We need a law to regulate fertility industry-Ablakwa


PHOTO CREDIT: THE STANDARD
PHOTO CREDIT: THE STANDARD

The Member of Parliament for North Tongu, Samuel Okudzeto Ablakwa has admonished parliament to enact which will make Assisted Reproductive Technologies (ARTs) also known as fertility treatments affordable and convenient for Ghanaians.

The legislator on Tuesday said fertility treatments are gradually taking away the psychological and emotional burden couple carry as a result of their inability to conceive within a period after their marriage.

In his view, patients are being exploited due to the lack of laws to regulate the industry.

In a presentation he said: “Mr. Speaker, many childless couples have found refuge and solace in Assisted Reproductive Technologies (ARTs) also known as fertility treatments which have brought them success and great joy; yet despite its existence and attendant benefits, little has been done by the Ghanaian society and this August House to raise awareness and to ensure that Ghana passes comprehensive legislation on matters pertaining to ARTs which include, Surrogacy, IVF and the proliferation of fertility clinics offering several modern interventions.

“Mr. Speaker, for reasons that have been with us for centuries, society expects that a couple should have a baby within few months after marriage or that a woman must conceive naturally and bear children,” he said.

“Mr. Speaker, Assisted Reproductive Technologies such as In Vitro Fertilization (IVF) and Surrogacy are now common medical interventions in our country. These services are being offered by many medical facilities to assist with conception”.

“IVF involves fertilization by extracting eggs or embryo from the woman, retrieving a sperm sample from the man, and then manually combining an egg and sperm in a laboratory dish. The embryo is then transferred to the uterus. Experts say the success rate of IVF treatment is about 35%-70% which makes this method most preferred.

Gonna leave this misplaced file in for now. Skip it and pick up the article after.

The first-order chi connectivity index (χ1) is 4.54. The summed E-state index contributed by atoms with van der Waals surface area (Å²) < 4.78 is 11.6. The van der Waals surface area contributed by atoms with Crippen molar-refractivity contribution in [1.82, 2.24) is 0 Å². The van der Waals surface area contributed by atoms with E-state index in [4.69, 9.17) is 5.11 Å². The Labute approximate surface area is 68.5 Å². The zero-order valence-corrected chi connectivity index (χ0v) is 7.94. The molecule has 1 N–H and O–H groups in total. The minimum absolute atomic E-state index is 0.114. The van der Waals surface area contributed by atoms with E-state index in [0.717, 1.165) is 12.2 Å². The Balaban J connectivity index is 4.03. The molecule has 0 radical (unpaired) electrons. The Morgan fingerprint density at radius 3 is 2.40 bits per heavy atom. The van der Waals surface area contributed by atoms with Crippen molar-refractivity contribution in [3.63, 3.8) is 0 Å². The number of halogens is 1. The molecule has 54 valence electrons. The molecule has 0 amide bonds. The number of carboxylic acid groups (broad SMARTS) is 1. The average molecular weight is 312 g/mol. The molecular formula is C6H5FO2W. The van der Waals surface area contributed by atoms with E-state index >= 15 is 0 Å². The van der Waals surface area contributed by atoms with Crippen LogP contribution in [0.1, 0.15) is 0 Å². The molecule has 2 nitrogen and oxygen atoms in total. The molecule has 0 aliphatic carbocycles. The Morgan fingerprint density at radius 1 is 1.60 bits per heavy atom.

“Mr. Speaker, from my research, the cost of a cycle of treatment here in Ghana ranges from between Fifteen Thousand US Dollars ($15,000) and Forty Thousand US Dollars ($40,000)”, he said.

Surrogacy involves a woman agreeing to carry a baby for someone else. After the baby is born, the birth mother gives custody and guardianship to the intended parent or parents.

Surrogacy might include assisted reproduction treatment (such as IVF), using: the surrogate mother’s own eggs, a donor’s eggs, intended mother’s eggs, intended father’s sperm and donor sperm

There are two types of surrogacy: commercial and altruistic. Commercial surrogacy involves a birth mother receiving payment or material benefit.

Altruistic (non-commercial) surrogacy is when the birth mother does not receive any payment.

 

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